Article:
Whatever you do, don’t leave your iPhone or iPod sitting in a hot car—heat kills batteries faster than any other factor, and your device that used to keep a charge for hours will eventually barely hold a charge, and you’ll have to pay Apple to get it replaced. The same thing holds true for any really hot environment: try and store your device in a cool place.
Anytime somebody has hard drive errors, I always recommend that they run chkdsk—what geek wouldn’t? Here’s a full guide to using the Check Disk feature built into every version of Windows.
Have you ever tried to login to your Verizon FIOS router, only to find out that you’ve got no idea what the password is? Here’s how to reset the password to the factory defaults and get access to your router again.
Facebook just announced their new email system today, which will unify your messaging, etc, etc. It’s interesting, but how do you get an invite?
Protecting your computer with an antivirus solution is par for the course when you’re dealing with a Windows PC, but unfortunately it slows you down at the same time. Here’s how to improve your performance, at least a little bit.
After using my new Macbook Air for the last week, it’s almost painful to switch back to my PC laptop—using two finger scrolling has become second nature. Here’s how to get the same feature on (most) Windows laptops.
It was exactly 20 years ago today that Tim Berners-Lee published the formal proposal to create the “WorldWideWeb”, probably for the sole purpose of one day allowing people to put moronic captions on pictures of cats.
Has it ever annoyed you to have to open lots of separate windows for Device Manager, Services, Event Viewer, and other system administration tools? Here’s how to pull them all together into your own custom admin panel.
In today’s edition of Stupid Geek Tricks (where we show off little-known tricks to impress your non-geek friends), we’ll learn how to hide data in a text file that can’t be seen by anybody else unless they know the name of the secret compartment.
If you’ve got loads of icons cluttering up your desktop, you might want a quick way to turn them off without using the context menu, here’s a quick and easy way to make a shortcut key to turn them on or off.
File this one under nerdy DIY: Somebody over at the Instructables site has figured out how to convert an NES controller into a plug-and-play USB controller that works on Windows or Linux.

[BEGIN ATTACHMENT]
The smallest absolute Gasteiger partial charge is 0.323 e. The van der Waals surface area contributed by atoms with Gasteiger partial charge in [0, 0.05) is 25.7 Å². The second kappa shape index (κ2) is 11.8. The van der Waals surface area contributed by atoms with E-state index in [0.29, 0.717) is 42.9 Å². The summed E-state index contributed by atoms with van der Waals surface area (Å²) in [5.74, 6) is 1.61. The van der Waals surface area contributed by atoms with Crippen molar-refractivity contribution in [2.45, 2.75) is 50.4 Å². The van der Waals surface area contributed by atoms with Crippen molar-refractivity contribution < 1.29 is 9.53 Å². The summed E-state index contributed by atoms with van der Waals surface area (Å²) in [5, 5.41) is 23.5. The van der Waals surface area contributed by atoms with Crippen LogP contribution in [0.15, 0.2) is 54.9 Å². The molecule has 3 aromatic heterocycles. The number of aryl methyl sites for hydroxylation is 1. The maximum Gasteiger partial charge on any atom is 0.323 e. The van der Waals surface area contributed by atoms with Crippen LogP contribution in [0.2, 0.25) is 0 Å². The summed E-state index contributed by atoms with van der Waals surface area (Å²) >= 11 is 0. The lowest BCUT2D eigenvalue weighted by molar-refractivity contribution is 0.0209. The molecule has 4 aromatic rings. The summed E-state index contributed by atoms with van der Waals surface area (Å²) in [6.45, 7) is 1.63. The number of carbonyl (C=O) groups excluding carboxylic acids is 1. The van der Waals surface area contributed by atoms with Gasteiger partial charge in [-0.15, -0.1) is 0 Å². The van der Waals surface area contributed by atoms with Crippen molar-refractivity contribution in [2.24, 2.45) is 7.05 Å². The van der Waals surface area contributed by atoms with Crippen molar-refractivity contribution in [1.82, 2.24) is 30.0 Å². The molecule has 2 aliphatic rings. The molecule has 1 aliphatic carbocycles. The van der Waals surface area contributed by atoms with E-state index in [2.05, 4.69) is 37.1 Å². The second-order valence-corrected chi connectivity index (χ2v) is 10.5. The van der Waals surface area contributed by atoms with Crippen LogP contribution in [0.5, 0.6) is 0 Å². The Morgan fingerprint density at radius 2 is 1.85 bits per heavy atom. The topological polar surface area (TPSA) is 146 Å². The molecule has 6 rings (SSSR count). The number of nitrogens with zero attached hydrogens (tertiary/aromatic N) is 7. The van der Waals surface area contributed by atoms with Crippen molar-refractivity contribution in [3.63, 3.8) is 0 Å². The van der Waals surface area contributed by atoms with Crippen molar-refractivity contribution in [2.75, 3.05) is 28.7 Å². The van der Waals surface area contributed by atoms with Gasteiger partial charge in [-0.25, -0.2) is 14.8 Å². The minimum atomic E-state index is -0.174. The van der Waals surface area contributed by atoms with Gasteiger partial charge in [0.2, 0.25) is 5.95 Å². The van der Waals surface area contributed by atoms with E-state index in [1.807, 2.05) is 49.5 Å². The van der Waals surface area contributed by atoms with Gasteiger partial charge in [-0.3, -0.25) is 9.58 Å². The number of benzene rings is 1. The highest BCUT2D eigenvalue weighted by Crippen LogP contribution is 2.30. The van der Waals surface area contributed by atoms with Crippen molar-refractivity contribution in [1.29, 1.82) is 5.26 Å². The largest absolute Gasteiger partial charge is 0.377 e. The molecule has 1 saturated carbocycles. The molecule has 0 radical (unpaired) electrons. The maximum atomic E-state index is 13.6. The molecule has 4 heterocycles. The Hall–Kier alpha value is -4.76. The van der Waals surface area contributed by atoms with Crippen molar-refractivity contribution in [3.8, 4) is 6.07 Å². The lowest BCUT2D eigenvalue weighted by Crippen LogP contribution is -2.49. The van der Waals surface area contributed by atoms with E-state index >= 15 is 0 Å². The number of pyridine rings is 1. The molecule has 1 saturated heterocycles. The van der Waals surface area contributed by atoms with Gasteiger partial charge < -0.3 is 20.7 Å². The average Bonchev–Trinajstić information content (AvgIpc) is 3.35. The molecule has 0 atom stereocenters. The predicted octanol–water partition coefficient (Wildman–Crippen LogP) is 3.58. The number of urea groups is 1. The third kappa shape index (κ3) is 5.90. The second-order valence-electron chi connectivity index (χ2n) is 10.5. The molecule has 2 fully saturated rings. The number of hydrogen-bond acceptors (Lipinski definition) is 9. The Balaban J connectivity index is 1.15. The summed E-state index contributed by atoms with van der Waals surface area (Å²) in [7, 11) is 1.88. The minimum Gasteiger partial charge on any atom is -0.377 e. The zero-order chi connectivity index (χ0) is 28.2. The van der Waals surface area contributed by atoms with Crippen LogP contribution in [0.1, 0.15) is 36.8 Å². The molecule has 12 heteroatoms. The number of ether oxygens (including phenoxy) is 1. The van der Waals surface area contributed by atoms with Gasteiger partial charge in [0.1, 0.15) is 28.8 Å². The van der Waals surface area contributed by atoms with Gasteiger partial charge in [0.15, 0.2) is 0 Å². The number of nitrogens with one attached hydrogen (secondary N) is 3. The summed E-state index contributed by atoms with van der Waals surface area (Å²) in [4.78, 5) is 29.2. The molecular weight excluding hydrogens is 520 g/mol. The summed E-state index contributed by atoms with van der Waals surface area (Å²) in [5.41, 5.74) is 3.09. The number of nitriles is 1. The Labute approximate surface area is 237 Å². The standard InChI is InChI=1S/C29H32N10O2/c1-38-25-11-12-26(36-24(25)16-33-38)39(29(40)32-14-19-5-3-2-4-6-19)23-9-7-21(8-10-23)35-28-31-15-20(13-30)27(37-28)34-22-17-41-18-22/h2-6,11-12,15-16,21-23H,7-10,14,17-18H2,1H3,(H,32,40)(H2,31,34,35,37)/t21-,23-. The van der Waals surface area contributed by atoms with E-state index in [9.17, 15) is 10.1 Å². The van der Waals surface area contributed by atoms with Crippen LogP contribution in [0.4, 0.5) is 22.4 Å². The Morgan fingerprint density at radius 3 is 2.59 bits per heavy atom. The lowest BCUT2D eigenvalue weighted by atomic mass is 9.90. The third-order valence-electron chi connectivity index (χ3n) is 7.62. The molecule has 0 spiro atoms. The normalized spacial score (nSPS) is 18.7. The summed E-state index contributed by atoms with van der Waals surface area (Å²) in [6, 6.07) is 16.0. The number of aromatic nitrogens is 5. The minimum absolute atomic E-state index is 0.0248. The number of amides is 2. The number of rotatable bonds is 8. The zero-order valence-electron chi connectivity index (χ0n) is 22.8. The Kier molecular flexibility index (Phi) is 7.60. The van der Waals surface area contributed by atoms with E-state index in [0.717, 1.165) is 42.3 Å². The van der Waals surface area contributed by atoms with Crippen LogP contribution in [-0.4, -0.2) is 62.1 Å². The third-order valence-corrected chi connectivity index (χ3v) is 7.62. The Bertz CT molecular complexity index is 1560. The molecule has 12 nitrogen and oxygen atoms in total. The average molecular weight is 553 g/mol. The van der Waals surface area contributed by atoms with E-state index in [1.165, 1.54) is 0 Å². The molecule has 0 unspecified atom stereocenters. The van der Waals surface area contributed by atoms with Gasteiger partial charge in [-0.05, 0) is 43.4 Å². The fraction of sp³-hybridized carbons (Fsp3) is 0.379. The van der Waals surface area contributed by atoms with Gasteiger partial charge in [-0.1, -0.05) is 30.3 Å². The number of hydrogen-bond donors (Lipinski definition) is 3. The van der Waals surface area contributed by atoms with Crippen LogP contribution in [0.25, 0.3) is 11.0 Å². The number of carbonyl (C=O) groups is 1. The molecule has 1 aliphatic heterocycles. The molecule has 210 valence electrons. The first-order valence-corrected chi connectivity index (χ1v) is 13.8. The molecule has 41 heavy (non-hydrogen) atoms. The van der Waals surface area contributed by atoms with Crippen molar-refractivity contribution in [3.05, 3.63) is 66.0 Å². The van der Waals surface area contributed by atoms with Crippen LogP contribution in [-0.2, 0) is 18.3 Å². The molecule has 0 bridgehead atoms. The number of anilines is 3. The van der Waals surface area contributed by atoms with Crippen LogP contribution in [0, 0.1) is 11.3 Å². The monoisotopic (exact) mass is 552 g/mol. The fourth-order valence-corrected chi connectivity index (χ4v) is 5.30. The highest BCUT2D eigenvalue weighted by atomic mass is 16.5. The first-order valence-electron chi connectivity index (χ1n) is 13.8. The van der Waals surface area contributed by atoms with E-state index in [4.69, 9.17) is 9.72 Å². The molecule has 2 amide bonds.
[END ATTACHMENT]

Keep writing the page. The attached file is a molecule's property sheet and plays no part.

Every geek wants to pretend that they are a dangerous hacker with the ability to take down any PC, and after you read this article, you can do show off your skills with nothing more than Notepad.
One of the most frustrating things about troubleshooting random blue screen errors is that the computer reboots before you have a chance to write down the error messages so you can Google them later. Here’s how to fix that.
Let’s face it: Windows can be seriously annoying sometimes, but thankfully there’s also usually a workaround or third-party utility that fixes the issue. We’ve rounded up the ten things that annoy us most, along with how to fix them.
We’re huge fans of the VistaSwitcher alternative for Alt+Tab, but unfortunately a recent bug has made it almost unusable for many of us, with lots of blank windows showing up in the list. Here’s how to fix it with a quick settings change.
Everybody loves a good Easter egg, and here’s a couple of oddities we found in the Windows calculator that we thought we’d share. How many of them did you already know about?
We’re big fans of hidden registry hacks around here, so when our friend Justin showed how to put a real, working Libraries icon on the desktop, we figured it would make a perfect article for for a few extra geek points.
One of the biggest complaints with previous versions of Rainmeter was that your awesome desktop widgets hide when you use Win+D or the Show Desktop shortcut to see your desktop—defeating the purpose. Here’s how to make them stick there.
Normally we wouldn’t write about some random web service shutting down, but we know some of our readers use the drop.io service to share files, so we figured we’d mention it.
The latest version of system cleaning application CCleaner is out, with a lot of new changes under the hood like 64-bit support, cleaning HTML5 local storage, a drive wiper tool, and better support for Internet Explorer 9 and Google Chrome.
We’ve already shown you why so many geeks hate Internet Explorer, and since it’s almost Halloween we figured we’d show you something really scary—how to crash any version of Internet Explorer with nothing more than HTML and CSS.
There’s nothing more frustrating than finally getting the screenshot or image you asked for, but the sender dropped them into a Word or Powerpoint document, and you don’t have Office 2007 or 2010 installed. Here’s how to view the screenshots anyway.
Anybody who has a Windows 7 laptop is going to be concerned with how to make the battery last longer, but did you realize there’s a built-in troubleshooting wizard in Windows 7 that helps you maximize your battery life?
Looks like Apple’s unearned security reputation is going to take a hit with this new trojan attacking Mac machines.
Mozilla has announced that the final versions of Firefox 4 won’t be out until early next year instead of next month as originally planned—while Google Chrome is releasing new versions faster and faster, with lots of new features.